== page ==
- Multi-tenancy: VSaaS systems are designed to manage cameras from a variety of users simultaneously. Separate accounts are created for each end user with restricted access to that user's cameras. VMS systems generally assume the VMS software is being used only by a single organization. With a VMS, you could manually create different users and restrict specific cameras to those users but it is a more manual and error-prone process.
- Billing: VSaaS systems are set up to bill on a subscription / monthly basis and are typically integrate with a billing system for ongoing charges. VMS systems generally are not as VMS licenses are generally a one time purchase with an option for upgrades / maintenance charges.
- Off-Site Storage: Most VSaaS systems include or require off-site storage managed by the service provider. Most VMS systems are designed for local storage only with options for remote archiving to one's own storage arrays but not to a cloud storage offering.
What functionalities do VMSes have that VSaaS lacks?
VMS systems are far more sophisticated than VSaaS offerings. Most VSaaS systems are little more than simple front end for watching live and calling up specific time frames of recorded video. This is not an inherent difference but it certainly reflects the far greater maturity of VMS systems vs VSaaS. Here are a number of common advantages for VMS systems:
- 3rd party camera support: VMS systems tend to have far greater options in 3rd party camera support.
- 3rd party systems integration: VMS systems regularly integrate with dozens of access control, intrusion, PoS systems, etc. Very few VSaaS systems integrate with any other systems (outside of billing).
- Analytics: Most VMS systems offer integration with video analytics. Very few VSaaSes do.
- Advanced live monitoring: Maps, multi-pane video display, multi-monitor display, alarm display, etc. are all common with VMS systems but not VSaaS.
- Advanced searching: The ability to search by time, motion, alerts, third party data, etc. is common for VMS systems. Additionally, VMS systems usually offer multi-channel exporting of video and authentication. By contrast, most VSaaS systems offer only rudimentary searching and exporting.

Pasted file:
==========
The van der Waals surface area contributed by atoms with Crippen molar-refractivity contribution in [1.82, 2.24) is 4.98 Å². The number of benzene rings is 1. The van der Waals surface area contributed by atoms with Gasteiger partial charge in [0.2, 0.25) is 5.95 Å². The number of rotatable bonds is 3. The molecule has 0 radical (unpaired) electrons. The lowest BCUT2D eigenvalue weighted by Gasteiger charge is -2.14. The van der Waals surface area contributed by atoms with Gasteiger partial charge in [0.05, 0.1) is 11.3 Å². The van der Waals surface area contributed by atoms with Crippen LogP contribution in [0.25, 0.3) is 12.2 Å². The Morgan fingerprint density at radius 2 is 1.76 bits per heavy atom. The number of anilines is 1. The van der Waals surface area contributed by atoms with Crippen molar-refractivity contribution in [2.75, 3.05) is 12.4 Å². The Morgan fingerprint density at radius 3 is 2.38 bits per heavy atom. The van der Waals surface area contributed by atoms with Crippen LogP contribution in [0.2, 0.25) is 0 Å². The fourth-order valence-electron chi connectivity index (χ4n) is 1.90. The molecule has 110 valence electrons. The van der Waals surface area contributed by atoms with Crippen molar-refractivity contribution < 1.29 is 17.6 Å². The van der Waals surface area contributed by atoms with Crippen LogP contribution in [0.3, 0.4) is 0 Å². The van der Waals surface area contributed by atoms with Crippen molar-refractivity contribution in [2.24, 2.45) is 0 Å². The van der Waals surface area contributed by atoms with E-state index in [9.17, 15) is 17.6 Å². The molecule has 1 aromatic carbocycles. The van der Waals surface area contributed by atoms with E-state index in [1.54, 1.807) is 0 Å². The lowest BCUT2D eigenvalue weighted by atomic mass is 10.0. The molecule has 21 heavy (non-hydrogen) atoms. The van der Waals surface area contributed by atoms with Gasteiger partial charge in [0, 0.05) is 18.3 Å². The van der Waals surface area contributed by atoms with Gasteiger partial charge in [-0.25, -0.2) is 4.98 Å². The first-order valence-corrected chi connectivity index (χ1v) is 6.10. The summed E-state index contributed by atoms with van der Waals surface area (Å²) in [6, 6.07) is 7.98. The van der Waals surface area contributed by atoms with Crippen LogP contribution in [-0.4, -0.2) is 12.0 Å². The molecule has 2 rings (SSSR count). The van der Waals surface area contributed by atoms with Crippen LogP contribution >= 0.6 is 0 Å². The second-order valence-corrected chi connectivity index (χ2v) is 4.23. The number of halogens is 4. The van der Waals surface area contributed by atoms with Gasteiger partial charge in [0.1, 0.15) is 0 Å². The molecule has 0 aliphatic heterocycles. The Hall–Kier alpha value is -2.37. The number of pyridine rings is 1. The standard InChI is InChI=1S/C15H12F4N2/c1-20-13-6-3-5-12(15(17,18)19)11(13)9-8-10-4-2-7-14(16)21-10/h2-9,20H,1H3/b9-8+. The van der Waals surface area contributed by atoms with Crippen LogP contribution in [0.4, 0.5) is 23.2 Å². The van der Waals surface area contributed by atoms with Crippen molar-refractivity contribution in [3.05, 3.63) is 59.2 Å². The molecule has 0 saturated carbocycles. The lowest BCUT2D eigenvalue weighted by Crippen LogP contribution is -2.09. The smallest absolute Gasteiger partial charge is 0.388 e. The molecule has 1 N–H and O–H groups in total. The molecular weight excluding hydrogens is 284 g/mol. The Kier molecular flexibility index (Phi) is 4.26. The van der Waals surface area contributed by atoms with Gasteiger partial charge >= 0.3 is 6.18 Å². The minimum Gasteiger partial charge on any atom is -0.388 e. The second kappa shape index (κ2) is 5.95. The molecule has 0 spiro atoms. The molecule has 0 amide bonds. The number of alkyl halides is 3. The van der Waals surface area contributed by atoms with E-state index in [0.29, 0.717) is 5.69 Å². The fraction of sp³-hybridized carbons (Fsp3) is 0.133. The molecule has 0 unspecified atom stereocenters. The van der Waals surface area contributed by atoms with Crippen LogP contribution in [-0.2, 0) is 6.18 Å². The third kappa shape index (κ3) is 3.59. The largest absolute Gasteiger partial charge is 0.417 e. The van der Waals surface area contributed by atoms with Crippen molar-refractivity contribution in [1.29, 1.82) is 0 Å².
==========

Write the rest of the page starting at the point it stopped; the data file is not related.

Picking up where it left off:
- Thick client support: Almost all VMS systems offer a thick client that can be installed on a PC. While the future is web and mobile apps, many people prefer thick clients as they generally provide richer functionality.
One functionality that high end VMS systems and VSaaS has in common is enterprise management; that is, the ability to manage and provide access to many cameras in many different locations.
Could a VSaaS provider, like Axis, become a VMS provider?
Technically, VSaaS providers could offer a VMS. We do not see this happening as VMS is a mature market segment with low growth and high barriers to entry. We expect VSaaS first providers to focus on VSaaS as this has the most upside as there are no dominant incumbents.
Could a VMS developer, like Milestone, become a VSaaS provider?
By contrast, VMS only providers have significant motivation to move into VSaaS as VSaaS poses a threat to the future of VMS.
VMS developers have 3 fundamental options for providing VSaaS:
- Public Remote Access feature: VMS developers could upgrade their existing software to offer needed public remote access. The on-site VMS software could 'phone home' to the VMS developer. The user could then log into a hypothetical myVMSprovider.com enter credentials and access their video feeds from anywhere. This would eliminate the need to setup public IP addresses, holes in firewalls, establish VPNS, etc. while making it easy for VMS users to have VSaaS remote monitoring benefits (see an example of a DVR that has already taken this approach).
- Full VSaaS Software: VMS developers could develop a new version of their VMS designed for use by 3rd parties to setup their own VSaaS services. For instance, a hypothetical Milestone VSaaS edition, could include special features important for service providers - multi-tenancy, integrated monthly billing, plug n play camera connectivity, etc. This edition would then be sold to integrators, dealers, etc. who would incorporate such software into their own